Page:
Preparing for cancer surgery: what you need to know to maximize the success of your treatment
A cancer diagnosis hits hard. Despite the stress, patients must learn about their treatment options to have fully informed discussions with an oncologist and other specialists on treatment decisions. If your treatment plan includes surgery to remove a tumor, there are a few things you should know to help ensure success. The surgeon’s skill and experience are certainly important factors, but the type of anesthesia used can impact the risk of cancer recurrence. Adequate pain control can also affect your recovery and the risk of permanent disability. As well, effective nausea management will have a significant impact on your quality of life.
This article discusses how pharmacogenetic testing before surgery can assist your doctors in optimizing your treatment and maximizing the chances of your full recovery.
Recent studies have shown that the type of anesthesia used during surgery can affect the risk of cancer metastasis and long-term survival in patients with cancer. Intravenous anesthesia with propofol was shown in one study to have a five-year patient survival rate, almost 1.5 times greater than that for patients given inhaled anesthetics. Inhalational anesthetics suppress immune response and may increase the risk of metastasis. Propofol does not suppress immune response and has anti-inflammatory and antioxidant properties, both of which are beneficial for cancer patients.
A pharmacogenetic test can help your anesthesiologist determine the clinically effective propofol dose for you. Propofol metabolism and clearance is controlled by an enzyme in your liver, the CYP2B6 enzyme. Up to 50% of people in North America have inherently reduced function of this enzyme and have a slower propofol elimination rate, prolonging recovery from anesthesia and increasing the risk of propofol-induced side effects such as numbness and confusion. Elderly patients with a reduced function of this enzyme may benefit from a lower propofol dose to facilitate recovery.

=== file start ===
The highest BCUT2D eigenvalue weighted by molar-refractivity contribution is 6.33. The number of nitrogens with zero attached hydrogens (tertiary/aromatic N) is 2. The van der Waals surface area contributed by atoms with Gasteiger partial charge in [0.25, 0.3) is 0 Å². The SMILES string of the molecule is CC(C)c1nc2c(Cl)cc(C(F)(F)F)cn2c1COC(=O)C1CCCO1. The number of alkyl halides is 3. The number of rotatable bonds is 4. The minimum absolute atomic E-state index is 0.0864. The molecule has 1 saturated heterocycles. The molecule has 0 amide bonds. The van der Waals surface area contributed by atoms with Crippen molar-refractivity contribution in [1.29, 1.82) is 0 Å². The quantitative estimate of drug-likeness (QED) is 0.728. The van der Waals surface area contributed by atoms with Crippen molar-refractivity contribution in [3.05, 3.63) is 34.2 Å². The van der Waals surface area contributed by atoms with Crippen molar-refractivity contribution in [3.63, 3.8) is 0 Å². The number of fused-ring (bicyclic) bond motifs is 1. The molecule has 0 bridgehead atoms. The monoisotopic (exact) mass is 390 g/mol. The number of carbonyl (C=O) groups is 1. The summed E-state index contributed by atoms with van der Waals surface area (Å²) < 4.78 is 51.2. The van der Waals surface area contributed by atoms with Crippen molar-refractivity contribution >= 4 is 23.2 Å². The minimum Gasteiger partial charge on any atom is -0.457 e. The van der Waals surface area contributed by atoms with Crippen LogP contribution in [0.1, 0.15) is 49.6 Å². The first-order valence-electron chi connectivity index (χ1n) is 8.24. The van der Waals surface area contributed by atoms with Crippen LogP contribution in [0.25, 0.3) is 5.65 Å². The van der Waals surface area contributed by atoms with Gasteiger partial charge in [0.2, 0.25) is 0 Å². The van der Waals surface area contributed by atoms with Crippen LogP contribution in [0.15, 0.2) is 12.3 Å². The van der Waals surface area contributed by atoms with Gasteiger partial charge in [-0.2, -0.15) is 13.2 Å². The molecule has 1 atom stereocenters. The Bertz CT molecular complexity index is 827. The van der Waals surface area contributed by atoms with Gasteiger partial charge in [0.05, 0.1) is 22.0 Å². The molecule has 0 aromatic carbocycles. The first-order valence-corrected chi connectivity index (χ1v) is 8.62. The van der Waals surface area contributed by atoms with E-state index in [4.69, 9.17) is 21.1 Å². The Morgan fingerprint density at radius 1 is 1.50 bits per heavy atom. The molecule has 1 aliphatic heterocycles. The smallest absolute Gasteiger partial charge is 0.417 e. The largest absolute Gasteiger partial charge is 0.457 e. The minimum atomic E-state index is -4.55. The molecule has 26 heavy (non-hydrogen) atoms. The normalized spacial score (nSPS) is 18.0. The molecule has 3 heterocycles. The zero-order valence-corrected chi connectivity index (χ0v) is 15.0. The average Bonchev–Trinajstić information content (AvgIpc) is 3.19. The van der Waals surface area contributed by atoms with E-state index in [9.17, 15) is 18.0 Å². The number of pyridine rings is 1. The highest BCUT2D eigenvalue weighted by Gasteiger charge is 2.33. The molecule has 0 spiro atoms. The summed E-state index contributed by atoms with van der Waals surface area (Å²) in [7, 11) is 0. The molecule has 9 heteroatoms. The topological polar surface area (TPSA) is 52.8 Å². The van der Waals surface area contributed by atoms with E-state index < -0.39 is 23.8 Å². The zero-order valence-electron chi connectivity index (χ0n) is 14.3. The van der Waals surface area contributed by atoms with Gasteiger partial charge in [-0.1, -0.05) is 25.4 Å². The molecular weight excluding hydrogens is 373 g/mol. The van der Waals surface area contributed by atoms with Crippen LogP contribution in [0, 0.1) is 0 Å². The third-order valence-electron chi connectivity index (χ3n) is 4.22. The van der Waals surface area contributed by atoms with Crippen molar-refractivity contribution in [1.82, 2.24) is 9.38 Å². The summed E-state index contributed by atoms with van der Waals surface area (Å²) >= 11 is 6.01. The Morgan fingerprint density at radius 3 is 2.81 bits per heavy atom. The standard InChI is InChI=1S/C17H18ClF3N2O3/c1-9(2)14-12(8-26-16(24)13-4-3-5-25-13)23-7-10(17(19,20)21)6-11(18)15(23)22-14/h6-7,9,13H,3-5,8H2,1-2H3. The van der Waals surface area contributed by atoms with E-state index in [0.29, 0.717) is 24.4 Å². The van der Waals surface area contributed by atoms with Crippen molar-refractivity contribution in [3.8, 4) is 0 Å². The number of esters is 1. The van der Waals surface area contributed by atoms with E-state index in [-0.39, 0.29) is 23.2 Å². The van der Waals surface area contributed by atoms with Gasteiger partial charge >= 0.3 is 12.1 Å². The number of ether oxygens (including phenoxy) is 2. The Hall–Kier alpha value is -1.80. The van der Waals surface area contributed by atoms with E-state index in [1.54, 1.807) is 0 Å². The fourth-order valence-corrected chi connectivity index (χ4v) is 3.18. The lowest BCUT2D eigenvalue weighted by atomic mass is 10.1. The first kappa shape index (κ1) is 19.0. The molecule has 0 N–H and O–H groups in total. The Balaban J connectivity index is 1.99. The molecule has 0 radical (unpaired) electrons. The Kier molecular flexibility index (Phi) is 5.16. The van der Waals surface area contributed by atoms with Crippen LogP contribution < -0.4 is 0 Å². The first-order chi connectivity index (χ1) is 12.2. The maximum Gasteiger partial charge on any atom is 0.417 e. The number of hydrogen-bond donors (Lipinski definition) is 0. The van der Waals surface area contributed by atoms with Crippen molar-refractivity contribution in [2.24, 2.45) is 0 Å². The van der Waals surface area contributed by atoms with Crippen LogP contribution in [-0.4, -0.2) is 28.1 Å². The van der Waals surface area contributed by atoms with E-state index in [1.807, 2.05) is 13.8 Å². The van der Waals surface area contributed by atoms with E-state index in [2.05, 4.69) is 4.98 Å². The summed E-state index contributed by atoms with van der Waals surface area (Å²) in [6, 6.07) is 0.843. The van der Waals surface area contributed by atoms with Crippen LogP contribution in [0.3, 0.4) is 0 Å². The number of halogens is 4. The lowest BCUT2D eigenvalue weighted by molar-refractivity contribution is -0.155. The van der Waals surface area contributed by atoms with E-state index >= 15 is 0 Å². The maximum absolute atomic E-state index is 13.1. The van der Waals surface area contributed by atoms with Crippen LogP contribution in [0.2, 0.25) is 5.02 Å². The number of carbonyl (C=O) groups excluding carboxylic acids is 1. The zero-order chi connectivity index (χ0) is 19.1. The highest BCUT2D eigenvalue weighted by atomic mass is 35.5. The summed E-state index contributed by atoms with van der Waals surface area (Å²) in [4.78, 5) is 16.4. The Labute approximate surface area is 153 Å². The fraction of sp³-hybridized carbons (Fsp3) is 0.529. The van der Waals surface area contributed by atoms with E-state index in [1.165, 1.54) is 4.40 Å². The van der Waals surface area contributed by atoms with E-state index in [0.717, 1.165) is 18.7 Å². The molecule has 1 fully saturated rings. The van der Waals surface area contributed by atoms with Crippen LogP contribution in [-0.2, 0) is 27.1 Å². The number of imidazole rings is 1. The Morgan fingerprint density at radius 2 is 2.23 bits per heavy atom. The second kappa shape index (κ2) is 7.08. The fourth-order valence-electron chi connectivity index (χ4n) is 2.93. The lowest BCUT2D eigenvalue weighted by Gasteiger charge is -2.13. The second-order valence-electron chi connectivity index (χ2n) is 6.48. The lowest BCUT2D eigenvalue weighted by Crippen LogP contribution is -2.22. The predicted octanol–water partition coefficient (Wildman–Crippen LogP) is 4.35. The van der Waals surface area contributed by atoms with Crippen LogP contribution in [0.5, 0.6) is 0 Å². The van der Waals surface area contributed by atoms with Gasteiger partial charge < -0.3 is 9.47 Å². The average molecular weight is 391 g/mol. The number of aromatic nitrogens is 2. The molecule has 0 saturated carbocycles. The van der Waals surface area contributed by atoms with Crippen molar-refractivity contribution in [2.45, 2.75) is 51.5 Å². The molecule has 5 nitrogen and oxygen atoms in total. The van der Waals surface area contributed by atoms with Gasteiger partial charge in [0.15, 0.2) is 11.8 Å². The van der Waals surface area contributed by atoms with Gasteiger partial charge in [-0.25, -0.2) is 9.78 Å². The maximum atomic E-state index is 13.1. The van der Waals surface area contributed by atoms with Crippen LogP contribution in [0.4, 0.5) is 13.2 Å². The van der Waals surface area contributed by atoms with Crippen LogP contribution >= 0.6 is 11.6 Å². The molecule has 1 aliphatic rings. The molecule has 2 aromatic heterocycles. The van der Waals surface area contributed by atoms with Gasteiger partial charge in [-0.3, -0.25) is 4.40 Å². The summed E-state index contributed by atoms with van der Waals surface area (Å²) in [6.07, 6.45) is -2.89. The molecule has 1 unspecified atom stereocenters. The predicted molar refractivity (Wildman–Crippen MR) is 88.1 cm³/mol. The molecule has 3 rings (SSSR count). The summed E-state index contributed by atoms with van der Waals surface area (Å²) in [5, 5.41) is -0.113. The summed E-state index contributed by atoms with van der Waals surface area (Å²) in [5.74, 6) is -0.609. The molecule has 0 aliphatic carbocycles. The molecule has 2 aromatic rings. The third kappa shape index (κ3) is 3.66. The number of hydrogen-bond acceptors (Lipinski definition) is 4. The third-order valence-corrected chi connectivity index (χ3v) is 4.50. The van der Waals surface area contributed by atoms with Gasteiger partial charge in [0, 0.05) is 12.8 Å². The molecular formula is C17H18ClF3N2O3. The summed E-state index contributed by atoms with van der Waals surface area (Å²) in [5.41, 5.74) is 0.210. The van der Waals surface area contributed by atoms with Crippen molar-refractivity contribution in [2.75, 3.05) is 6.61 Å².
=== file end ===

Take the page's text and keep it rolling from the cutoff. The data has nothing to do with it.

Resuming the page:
Recovery from anesthesia frequently causes severe nausea during the post-operative period. Intravenous administration of fluids helps to clear the remaining anesthetic drug from your bloodstream and reduce nausea symptoms. However, some patients need additional anti-nausea medications such as dolasetron, ondansetron, palonosetron, or tropisetron. People who are Ultrarapid CYP2D6 metabolizers (the enzyme that controls the clearance of these drugs), clear these four anti-nausea drugs too fast and do not get relief from them. Pharmacogenetic test results may recommend alternative drugs not predominantly metabolized by CYP2D6 (for example, granisetron).
A pharmacogenetic test prior to surgery can help your anesthesiologist select appropriate medication to manage your nausea.
To control pain during surgery, fast-acting injected opioids such as remifentanil, fentanyl, and morphine are commonly used. Potent opioids are needed to control pain in the post-surgery period as well. Some people want to “tough through” the pain due to the fear of developing opioid dependence and refuse to take opioids or intentionally reduce the drug dose. However, multiple studies have shown that poor pain control before, during, and after surgery greatly increases the risk of developing chronic pain. Chronic pain has a significant impact not only on quality of life for many years but also reduces the survival rate for cancer patients. When your body is under constant stress triggered by pain, high levels of stress hormones like cortisol suppress your immune system and increase the risk of cancer recurrence. Hence, adequate pain control in the first 2-3 days after the surgery is very important for long term survival and quality of life. Patients who take opioids to control high levels of pain do not become addicted if the opioids are reduced or stopped entirely a few days after the surgery. However, patients discharged home with high opioid doses are at a much greater risk of developing opioid dependence. Long term use of opioids also reduces their effectiveness due to tolerance development and increased sensitivity to pain – a phenomenon called opioid-induced hyperalgesia. Therefore, it is prudent to control pain effectively right after the surgery.